About the Exhibit

For 150 years, the YMCA has been a pioneering force in the United States—a force so powerful that, as we begin the 21st century, it is arguably the most successful social institution this country has ever known.

The original Young Men's Christian Association started modestly enough—in London in 1844—as a small group of men concerned with serving fellow young men who, like themselves, were new to the city. Twenty-two-year-old George Williams and 11 friends were compelled to help young men find what they felt: God's grace. The first members were evangelical Protestants who prayed and studied the Bible together.

Years later, Boston sea captain and missionary Thomas Valentine Sullivan also worried about the temptations facing young men in cities. Inspired by the work of the first YMCA, he led the formation of the first U.S. YMCA, in Boston, on December 29, 1851. 

And the rest, as they say, is history.

One out of three Americans reports being a YMCA member at some point in life, but what's even more remarkable is that the YMCA has touched virtually all Americans in some way. YMCAs invented basketball and volleyball. YMCAs pioneered camping, public libraries, night schools and teaching English as a second language. YMCAs introduced the world's first indoor pool and group swim lessons. YMCAs offered after-school child care long before "latchkey kids" had been given a name. And YMCAs have provided war relief since the Civil War, aiding millions of soldiers home and abroad.

In 150 years, the YMCA brought about many great organizational programs too—programs it started, nurtured and shared, such as staff training and certification, which launched the field of professional development. It also established the first retirement fund for any major welfare organization, founded upon a donation from industrialist John D. Rockefeller.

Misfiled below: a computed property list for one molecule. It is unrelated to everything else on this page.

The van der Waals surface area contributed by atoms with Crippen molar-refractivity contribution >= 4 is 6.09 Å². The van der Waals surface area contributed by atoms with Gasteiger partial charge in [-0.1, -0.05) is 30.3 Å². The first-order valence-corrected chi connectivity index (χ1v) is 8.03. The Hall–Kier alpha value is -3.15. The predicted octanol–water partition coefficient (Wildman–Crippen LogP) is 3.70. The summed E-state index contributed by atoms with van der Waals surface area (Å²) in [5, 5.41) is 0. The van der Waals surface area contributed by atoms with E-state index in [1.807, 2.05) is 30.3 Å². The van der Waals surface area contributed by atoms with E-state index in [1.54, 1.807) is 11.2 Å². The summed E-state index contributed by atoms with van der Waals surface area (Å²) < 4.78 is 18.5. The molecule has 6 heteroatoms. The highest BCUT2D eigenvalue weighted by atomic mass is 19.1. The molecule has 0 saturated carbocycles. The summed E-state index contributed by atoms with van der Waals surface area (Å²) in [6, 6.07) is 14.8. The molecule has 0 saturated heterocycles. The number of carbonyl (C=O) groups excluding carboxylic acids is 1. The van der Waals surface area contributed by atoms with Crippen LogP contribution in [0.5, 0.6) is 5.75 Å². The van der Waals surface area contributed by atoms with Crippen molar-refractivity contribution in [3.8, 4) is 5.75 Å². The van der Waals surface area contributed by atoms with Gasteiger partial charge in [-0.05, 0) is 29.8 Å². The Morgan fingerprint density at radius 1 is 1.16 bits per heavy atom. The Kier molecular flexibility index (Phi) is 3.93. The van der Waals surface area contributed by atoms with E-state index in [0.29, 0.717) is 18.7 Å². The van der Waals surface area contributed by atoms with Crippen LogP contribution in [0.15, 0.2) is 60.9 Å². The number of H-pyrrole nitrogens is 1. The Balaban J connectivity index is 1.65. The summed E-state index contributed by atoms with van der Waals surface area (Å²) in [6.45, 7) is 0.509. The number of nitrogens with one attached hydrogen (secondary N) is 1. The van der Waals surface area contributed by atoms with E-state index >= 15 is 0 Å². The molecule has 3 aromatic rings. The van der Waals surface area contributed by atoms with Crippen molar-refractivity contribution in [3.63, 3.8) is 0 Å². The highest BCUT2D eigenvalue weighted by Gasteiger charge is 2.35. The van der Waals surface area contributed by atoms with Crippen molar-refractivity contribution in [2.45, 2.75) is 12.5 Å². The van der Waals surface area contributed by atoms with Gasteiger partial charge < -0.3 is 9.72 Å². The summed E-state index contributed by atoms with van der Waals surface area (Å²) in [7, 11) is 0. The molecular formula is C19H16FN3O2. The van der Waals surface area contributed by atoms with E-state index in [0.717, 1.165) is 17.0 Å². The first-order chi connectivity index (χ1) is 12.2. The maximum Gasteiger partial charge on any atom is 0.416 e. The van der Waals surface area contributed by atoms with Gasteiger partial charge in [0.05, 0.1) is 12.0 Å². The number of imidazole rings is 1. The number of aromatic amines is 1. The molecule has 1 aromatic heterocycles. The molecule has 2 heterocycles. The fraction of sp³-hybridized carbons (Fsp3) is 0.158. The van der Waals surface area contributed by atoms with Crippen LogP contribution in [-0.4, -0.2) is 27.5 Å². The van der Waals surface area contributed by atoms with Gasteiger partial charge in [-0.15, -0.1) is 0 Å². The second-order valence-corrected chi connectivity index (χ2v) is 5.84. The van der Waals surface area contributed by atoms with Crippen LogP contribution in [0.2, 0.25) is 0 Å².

In addition, YMCAs have provided the right environment for ideas and organizations that might never have started without them. The Boy Scouts of America, Camp Fire Girls, the Negro National Baseball League, the Gideons, Toastmasters, the Association for the Study of Negro Life and History, and Father's Day all got their start at YMCAs. The YMCA helped found the United Service Organizations (US0), and the Peace Corps was patterned after a YMCA program.

The list of accomplishments goes on and on and on.

So what is the YMCA's secret? Put simply, it's a powerful combination of autonomy, creativity, practicality, and a solid commitment to improving communities. YMCAs have always been flexible enough to change, to try new things, to be pioneers.

Above all, the YMCA movement is about people—all ages, races, religions and incomes. Forever mission-driven, Ys exist to mold the kind of people who care about each other, who are firm in their own sense of worth and that of others, who try to foster understanding and respect, who take responsibility for their own lives and help improve the lives of others.

Today, the nation's 2,400 YMCAs still provide vital services and serve as a force for hope. As we celebrate this rich history, we look forward to a bright future. Here's to another 150 years.

This exhibit presented by the Kautz Family YMCA Archives.

About the Exhibit